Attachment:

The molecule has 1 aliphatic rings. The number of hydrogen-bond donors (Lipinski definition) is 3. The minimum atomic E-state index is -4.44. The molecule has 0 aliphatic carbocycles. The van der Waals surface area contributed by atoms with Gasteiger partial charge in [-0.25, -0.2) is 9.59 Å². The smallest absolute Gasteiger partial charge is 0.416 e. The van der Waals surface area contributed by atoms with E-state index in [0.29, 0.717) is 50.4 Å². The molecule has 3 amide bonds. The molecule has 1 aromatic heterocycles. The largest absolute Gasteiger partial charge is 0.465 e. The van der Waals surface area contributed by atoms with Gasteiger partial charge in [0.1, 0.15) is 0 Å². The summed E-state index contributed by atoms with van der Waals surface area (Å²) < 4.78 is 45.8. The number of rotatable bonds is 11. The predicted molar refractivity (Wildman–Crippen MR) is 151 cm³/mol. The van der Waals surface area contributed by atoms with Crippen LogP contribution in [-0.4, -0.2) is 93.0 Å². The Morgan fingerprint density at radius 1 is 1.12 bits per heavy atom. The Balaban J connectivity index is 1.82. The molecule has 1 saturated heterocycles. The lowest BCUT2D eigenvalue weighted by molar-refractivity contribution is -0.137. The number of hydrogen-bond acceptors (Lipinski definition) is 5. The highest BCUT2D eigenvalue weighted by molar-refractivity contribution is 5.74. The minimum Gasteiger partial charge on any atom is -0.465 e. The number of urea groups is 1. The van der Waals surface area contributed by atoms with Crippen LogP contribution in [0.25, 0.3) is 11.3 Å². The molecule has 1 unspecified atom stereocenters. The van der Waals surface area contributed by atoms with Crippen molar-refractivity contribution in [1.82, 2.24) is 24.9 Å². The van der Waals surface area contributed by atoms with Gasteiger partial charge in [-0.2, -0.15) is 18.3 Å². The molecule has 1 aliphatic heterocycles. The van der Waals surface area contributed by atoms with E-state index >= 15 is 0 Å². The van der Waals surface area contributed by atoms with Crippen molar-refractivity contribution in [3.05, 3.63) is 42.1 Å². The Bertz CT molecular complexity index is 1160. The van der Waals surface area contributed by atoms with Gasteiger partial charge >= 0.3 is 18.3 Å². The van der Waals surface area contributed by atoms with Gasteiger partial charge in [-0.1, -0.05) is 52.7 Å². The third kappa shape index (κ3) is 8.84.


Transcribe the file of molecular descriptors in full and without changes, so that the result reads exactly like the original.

The molecule has 1 aliphatic rings. The number of hydrogen-bond donors (Lipinski definition) is 3. The minimum atomic E-state index is -4.44. The molecule has 0 aliphatic carbocycles. The van der Waals surface area contributed by atoms with Gasteiger partial charge in [-0.25, -0.2) is 9.59 Å². The smallest absolute Gasteiger partial charge is 0.416 e. The van der Waals surface area contributed by atoms with E-state index in [0.29, 0.717) is 50.4 Å². The molecule has 3 amide bonds. The molecule has 1 aromatic heterocycles. The largest absolute Gasteiger partial charge is 0.465 e. The van der Waals surface area contributed by atoms with Gasteiger partial charge in [0.1, 0.15) is 0 Å². The summed E-state index contributed by atoms with van der Waals surface area (Å²) < 4.78 is 45.8. The number of rotatable bonds is 11. The predicted molar refractivity (Wildman–Crippen MR) is 151 cm³/mol. The van der Waals surface area contributed by atoms with Crippen LogP contribution in [-0.4, -0.2) is 93.0 Å². The Morgan fingerprint density at radius 1 is 1.12 bits per heavy atom. The Balaban J connectivity index is 1.82. The molecule has 1 saturated heterocycles. The lowest BCUT2D eigenvalue weighted by molar-refractivity contribution is -0.137. The number of hydrogen-bond acceptors (Lipinski definition) is 5. The highest BCUT2D eigenvalue weighted by molar-refractivity contribution is 5.74. The minimum Gasteiger partial charge on any atom is -0.465 e. The number of urea groups is 1. The van der Waals surface area contributed by atoms with Crippen LogP contribution in [0.25, 0.3) is 11.3 Å². The molecule has 1 unspecified atom stereocenters. The van der Waals surface area contributed by atoms with Crippen molar-refractivity contribution in [1.82, 2.24) is 24.9 Å². The van der Waals surface area contributed by atoms with Gasteiger partial charge in [-0.2, -0.15) is 18.3 Å². The molecule has 1 aliphatic heterocycles. The van der Waals surface area contributed by atoms with E-state index >= 15 is 0 Å². The van der Waals surface area contributed by atoms with Crippen molar-refractivity contribution in [3.05, 3.63) is 42.1 Å². The Bertz CT molecular complexity index is 1160. The van der Waals surface area contributed by atoms with Gasteiger partial charge >= 0.3 is 18.3 Å². The van der Waals surface area contributed by atoms with Gasteiger partial charge in [-0.1, -0.05) is 52.7 Å². The third kappa shape index (κ3) is 8.84.